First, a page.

Ban on elective surgeries puts financial strain on local hospitals

Governor Greg Abbott has expanded his executive order banning elective surgeries to 4 more counties.

MORE: Elective surgeries suspended in 4 more Texas counties

Last week Harris County received the order, and so far is the only county in the greater Houston area affected.

We spoke with Dr. Vivian Ho, a health economist with Rice University and Baylor College, who tells us that elective surgeries make up nearly 50% of revenue for hospitals and that those facilities in the medical center haven’t financially recovered from when they stopped elective surgeries back in April and May.

“Healthcare workers that’s about 11% of employment here in Houston. So any hit to that because these people are not earning their regular income, is just going to lead to even more of this, this sort of recession that we are experiencing locally,” Dr. Ho says.

She adds that this could affect the quality of care we receive if the hospitals can’t afford to hire more nurses, or purchase certain medications and the latest equipment. Dr. Ho says some facilities may even close for good.

“I expect smaller hospitals in Houston to close, and I expect a fair number of hospitals and rural areas in Texas. Who won't have the financial resources and we'll have to be kept a close. I do hope that the state and federal government will also step in and provide additional financial assistance to these hospitals."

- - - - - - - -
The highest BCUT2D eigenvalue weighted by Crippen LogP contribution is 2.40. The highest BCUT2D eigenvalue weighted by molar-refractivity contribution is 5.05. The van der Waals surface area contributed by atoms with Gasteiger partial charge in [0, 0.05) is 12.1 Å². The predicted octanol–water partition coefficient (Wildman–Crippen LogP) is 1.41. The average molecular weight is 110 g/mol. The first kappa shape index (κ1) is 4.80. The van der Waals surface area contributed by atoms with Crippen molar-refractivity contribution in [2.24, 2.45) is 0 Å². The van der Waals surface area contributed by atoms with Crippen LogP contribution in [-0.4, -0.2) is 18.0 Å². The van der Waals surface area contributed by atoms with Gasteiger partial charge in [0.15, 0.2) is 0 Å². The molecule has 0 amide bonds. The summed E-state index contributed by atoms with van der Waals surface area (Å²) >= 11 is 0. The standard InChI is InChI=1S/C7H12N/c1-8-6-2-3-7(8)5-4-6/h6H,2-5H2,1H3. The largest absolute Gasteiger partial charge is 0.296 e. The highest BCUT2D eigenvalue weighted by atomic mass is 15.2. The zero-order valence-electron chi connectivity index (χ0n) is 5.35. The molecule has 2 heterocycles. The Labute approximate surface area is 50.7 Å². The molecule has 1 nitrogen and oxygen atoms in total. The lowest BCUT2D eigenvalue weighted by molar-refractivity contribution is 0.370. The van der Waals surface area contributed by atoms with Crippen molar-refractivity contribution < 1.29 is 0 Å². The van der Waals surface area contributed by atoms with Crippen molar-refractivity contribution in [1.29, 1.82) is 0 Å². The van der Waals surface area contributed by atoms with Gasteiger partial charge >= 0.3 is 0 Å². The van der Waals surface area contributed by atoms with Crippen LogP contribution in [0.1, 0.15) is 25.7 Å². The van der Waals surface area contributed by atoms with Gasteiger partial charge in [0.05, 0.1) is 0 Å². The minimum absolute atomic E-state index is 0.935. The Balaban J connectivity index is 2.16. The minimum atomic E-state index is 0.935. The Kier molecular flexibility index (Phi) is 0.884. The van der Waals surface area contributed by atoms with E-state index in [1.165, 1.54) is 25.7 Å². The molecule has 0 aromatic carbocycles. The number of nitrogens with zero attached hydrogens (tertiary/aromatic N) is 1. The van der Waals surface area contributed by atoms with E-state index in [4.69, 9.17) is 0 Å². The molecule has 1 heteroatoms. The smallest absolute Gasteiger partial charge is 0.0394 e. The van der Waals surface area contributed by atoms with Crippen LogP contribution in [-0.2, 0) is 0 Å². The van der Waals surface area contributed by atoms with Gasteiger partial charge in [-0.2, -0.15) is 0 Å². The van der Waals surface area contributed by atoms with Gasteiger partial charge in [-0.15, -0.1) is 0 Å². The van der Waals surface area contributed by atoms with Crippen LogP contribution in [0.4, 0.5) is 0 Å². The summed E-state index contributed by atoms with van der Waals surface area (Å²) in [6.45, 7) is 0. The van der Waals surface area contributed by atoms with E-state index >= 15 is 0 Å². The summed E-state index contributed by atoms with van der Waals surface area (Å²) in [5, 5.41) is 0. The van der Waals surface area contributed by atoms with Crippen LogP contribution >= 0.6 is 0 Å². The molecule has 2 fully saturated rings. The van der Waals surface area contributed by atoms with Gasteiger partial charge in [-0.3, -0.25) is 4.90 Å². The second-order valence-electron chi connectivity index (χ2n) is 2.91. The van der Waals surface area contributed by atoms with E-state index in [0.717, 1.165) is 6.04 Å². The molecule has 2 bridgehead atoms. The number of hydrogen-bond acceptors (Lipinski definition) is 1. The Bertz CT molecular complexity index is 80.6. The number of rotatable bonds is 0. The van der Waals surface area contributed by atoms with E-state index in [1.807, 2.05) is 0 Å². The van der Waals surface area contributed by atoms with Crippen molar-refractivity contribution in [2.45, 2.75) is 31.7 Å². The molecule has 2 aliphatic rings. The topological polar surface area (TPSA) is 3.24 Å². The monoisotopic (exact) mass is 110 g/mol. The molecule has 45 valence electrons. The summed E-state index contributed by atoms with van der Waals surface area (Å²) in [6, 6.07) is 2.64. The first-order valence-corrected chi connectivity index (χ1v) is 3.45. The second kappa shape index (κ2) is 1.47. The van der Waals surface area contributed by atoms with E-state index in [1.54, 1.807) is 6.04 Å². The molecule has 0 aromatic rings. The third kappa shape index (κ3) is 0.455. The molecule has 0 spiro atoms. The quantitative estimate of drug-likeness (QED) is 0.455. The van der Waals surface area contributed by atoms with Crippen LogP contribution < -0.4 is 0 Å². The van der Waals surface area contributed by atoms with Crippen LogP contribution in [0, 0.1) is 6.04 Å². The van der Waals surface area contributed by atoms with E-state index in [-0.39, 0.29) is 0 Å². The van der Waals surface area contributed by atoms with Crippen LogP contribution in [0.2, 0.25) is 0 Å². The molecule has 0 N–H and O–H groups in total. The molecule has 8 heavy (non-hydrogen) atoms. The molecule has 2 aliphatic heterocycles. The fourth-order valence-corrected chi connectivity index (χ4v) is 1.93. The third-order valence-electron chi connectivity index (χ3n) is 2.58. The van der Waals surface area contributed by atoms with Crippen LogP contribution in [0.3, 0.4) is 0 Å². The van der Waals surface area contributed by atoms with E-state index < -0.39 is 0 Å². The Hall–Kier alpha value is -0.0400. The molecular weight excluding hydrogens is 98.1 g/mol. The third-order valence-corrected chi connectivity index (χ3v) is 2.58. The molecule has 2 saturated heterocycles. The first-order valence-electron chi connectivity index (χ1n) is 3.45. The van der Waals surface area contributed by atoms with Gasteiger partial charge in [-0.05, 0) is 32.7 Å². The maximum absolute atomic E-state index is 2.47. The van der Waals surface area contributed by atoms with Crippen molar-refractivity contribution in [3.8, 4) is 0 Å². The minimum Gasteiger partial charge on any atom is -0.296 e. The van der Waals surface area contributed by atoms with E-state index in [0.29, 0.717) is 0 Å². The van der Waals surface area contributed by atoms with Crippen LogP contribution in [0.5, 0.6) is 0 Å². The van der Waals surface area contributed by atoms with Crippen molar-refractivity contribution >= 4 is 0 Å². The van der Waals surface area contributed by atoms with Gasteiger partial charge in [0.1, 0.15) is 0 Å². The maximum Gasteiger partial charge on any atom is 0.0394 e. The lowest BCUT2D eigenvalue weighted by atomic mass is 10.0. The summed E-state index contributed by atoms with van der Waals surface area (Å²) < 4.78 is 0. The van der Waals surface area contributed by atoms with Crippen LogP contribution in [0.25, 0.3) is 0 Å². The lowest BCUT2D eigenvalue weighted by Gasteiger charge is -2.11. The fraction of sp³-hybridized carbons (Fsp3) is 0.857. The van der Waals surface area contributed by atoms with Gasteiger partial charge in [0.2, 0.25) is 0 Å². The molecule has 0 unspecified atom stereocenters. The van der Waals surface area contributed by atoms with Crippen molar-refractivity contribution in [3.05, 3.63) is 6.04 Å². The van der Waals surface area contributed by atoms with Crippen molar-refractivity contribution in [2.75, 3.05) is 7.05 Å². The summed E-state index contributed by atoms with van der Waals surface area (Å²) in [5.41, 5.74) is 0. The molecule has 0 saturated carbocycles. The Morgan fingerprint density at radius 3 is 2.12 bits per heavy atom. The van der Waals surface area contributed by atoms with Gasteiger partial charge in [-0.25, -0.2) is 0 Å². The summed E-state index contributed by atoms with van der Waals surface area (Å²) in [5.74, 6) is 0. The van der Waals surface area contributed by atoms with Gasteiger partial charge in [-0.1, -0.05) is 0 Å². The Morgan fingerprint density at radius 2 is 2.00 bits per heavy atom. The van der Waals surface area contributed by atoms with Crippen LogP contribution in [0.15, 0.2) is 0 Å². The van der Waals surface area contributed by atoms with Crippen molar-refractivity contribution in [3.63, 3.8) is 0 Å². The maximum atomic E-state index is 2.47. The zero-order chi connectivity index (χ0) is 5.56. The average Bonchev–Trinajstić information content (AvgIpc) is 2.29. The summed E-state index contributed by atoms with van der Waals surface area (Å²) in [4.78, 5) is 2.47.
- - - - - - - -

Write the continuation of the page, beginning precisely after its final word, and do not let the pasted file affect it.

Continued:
Saint Luke’s Health is feeling the financial strain, they said federal aid is critical to their response against COVID-19, but it’s not enough to cover their losses.

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"Congress appropriated funds to help stabilize these hospitals; however, the federal government has only disbursed about 65% of the relief funds that were appropriated to hospitals two months ago. Hospitals need additional relief quickly, especially given the surge in cases we have seen."

Dr. Ho says one of the biggest misconceptions is that hospitals earn money from treating COVID-19 patients.

“It turns out there have been consulting companies that done some calculations on the cost of caring for a COVID patient and the reimbursements based on other patients with respiratory diseases, and they actually estimate that the hospitals are taking a loss on every single COVID patient that they treat who’s in the hospital. So they are taking a loss per patient that is not being completely compensated for by the federal government."

So the hope of many hospitals right now is that state and federal governments will step in soon to help during the time they can’t perform elective surgeries.

MORE: Texas Medical Center CEOs react to suspension of elective surgeries